Pilots Dodged Busy Street In Emergency Landing

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Witnesses say the pilots of a CASA 212 appear to have made a last-second decision to avoid landing on an a crowded commuter route and instead hit a brick sound barrier next to the freeway in Saskatoon, Saskatchewan, Canada last Friday. One man on the plane died but the two pilots survived with relatively minor injuries. One engine on the aircraft, a highly specialized mineral and oil exploration platform owned by Toronto-based Fugro Airborne Surveys, was reported to have failed when the aircraft was about 12 minutes out from Saskatoon. Fugro spokesman Terry McConnell told the Postmedia News the second engine also failed and there was plenty of fuel onboard. Saskatoon Deputy Fire Chief Dan Paulsen said the pilots apparently did all they could to avoid further injuries. "Where he put the aircraft down it was certainly a great deal of airmanship to avoid any other injuries on the ground, because there certainly was potential for that," said Paulsen.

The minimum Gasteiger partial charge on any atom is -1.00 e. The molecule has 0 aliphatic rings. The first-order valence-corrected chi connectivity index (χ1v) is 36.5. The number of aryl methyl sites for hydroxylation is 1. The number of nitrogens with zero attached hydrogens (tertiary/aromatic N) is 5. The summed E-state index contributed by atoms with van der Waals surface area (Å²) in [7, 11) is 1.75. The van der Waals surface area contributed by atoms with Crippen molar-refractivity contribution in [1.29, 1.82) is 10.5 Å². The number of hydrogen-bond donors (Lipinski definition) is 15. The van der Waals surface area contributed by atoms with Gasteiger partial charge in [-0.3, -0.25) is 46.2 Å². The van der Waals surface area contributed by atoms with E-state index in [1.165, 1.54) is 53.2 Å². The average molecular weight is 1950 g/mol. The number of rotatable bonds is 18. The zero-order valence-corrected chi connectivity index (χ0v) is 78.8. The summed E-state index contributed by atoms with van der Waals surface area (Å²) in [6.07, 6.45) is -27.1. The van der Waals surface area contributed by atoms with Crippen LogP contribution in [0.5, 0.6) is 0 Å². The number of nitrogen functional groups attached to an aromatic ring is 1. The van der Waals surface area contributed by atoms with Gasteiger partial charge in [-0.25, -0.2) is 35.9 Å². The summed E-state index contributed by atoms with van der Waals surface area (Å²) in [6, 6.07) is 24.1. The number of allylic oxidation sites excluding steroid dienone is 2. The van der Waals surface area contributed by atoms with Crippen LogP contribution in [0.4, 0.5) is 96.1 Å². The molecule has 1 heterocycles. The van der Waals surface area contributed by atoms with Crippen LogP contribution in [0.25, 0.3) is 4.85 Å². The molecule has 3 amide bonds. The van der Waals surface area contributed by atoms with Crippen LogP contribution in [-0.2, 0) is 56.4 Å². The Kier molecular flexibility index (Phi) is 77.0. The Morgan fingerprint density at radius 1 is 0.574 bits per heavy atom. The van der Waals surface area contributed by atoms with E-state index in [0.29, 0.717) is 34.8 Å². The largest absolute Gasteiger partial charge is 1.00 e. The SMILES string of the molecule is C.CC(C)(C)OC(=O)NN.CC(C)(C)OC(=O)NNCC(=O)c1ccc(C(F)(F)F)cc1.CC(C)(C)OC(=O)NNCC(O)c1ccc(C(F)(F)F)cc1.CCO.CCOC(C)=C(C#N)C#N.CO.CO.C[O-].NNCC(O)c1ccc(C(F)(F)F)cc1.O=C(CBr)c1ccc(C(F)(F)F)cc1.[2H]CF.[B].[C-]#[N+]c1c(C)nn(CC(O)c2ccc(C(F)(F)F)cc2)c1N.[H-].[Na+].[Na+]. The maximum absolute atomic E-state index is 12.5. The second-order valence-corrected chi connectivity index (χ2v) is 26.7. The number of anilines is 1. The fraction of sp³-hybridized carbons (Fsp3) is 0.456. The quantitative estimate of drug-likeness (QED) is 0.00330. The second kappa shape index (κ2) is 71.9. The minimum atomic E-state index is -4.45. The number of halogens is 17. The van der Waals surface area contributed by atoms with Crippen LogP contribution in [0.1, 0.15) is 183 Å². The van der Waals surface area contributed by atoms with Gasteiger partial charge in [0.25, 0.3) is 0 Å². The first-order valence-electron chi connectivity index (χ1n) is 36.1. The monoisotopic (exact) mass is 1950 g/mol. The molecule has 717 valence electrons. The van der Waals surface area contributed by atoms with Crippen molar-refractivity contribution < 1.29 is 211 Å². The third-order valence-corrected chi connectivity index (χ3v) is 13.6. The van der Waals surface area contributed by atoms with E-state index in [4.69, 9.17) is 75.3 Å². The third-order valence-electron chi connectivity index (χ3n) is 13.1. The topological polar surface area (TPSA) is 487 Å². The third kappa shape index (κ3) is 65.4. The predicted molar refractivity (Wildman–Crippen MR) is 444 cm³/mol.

The aircraft had been in the air for more than three hours when the first engine failed. The crew was on its way to Saskatoon when the second engine failed and they set up for the emergency landing. "They picked the best possible location to try and put the aircraft down," McConnell said. The plane, which is a substantial aircraft used as a commuter airliner, cargo and military transport, was removed over the weekend and investigators are now looking at it.